I’m honored to be on the organizing team for the first European workshop on HCIR at the HCI 2011 conference in Newcastle on July 4. See the workshop website for more details.

We are looking for submissions from industry professionals, as well as from academics. If you work in related areas–such as IA, UX, search systems design, etc.–we’d love to hear about your practical experience in the form of a short position paper. The call for papers is now open.

What is HCIR, you ask? Human computer Information Retrieval (HCIR) is a relatively new area of investigation that brings together concerns of human-computer interaction (HCI) and information retrieval (IR). The term was coined by Professor Gary Marchionini around 2005. Wikipedia defines HCIR as:

…the study of information retrieval techniques that bring human intelligence into the search process. The fields of human–computer interaction (HCI) and information retrieval (IR) have both developed innovative techniques to address the challenge of navigating complex information spaces, but their insights have often failed to cross disciplinary borders. Human–computer information retrieval has emerged in academic research and industry practice to bring together research in the fields of IR and HCI, in order to create new kinds of search systems that depend on continuous human control of the search process.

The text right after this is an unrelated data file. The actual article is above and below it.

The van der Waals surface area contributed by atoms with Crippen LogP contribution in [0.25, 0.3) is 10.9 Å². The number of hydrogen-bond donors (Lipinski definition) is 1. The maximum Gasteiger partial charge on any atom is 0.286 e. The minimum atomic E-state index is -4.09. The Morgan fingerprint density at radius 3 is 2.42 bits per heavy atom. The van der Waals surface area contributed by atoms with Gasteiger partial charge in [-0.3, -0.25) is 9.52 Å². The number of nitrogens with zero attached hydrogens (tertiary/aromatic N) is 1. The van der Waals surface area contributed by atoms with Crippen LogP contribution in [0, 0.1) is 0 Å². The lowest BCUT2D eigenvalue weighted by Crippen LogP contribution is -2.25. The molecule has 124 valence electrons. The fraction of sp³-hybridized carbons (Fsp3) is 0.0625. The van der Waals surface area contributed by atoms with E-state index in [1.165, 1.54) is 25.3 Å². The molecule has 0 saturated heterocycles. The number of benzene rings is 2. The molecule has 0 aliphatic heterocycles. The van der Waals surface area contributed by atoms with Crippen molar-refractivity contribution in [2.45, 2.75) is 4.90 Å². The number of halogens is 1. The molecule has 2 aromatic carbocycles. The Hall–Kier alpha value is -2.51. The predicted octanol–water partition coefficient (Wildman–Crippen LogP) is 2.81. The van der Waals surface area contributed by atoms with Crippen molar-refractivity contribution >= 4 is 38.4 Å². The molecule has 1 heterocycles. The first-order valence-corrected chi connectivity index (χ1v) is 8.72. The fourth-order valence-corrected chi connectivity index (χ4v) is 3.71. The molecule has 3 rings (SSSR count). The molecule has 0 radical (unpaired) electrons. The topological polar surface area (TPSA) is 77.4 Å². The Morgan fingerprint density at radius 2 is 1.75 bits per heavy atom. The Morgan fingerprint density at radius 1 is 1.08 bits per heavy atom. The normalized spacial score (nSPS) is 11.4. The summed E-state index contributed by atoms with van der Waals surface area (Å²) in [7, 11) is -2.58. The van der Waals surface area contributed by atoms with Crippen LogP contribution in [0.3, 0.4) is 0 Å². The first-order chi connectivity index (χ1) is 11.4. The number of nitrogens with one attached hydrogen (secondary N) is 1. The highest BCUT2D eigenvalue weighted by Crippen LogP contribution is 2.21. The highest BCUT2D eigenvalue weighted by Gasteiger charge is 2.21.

HCIR includes a ranges of techniques and approaches that allow people to better interact with information and find what they are looking for, such as auto-complete, spell correction, and relevance feedback. A significant amount of attention is given to faceted navigation.

If you will be in Hamburg or Sydney in April, consider attending one of my workshops. I’ll be focusing on some of these aspects of HCIR around IA, web navigation, and faceted navigation:

1. In GERMAN: UX Workshops in Hamburg by NetFlow, 11-12 April

2. in ENGLISH: ANZ UX Workshops in Sydney, 28-29 April
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“Also known as fly-out menus, pull-down menus, or pop-up menus, dynamic menus provide quick access to navigation options. They are considered “dynamic” because visitors must interact with them before they display. After the visitor selects a navigation option with a mouse rollover or click, the site presents a menu window similar to choosing a menu in a software application.”

That’s how I define dynamic menus in Designing Web Navigation. They’re pretty much mainstream these days, and we’ve seen lots of variations, including mega-menus and more.

Recently, I’ve noticed another type of dynamic menu that’s scroll activated. By that I mean that the menus–sometimes just an option or two–appear when the user scrolls to a certain point on page. This is usually at the end of a text towards the bottom of the page.

Below is an example from Harvard Business Review Blogs (Figure 1). See the small box in the lower right corner with the header “More from Scott Anthony.” The menu is animated and slides in from the right side gently.

Figure 1: Scoll-activated menu on Harvard Business Review Blog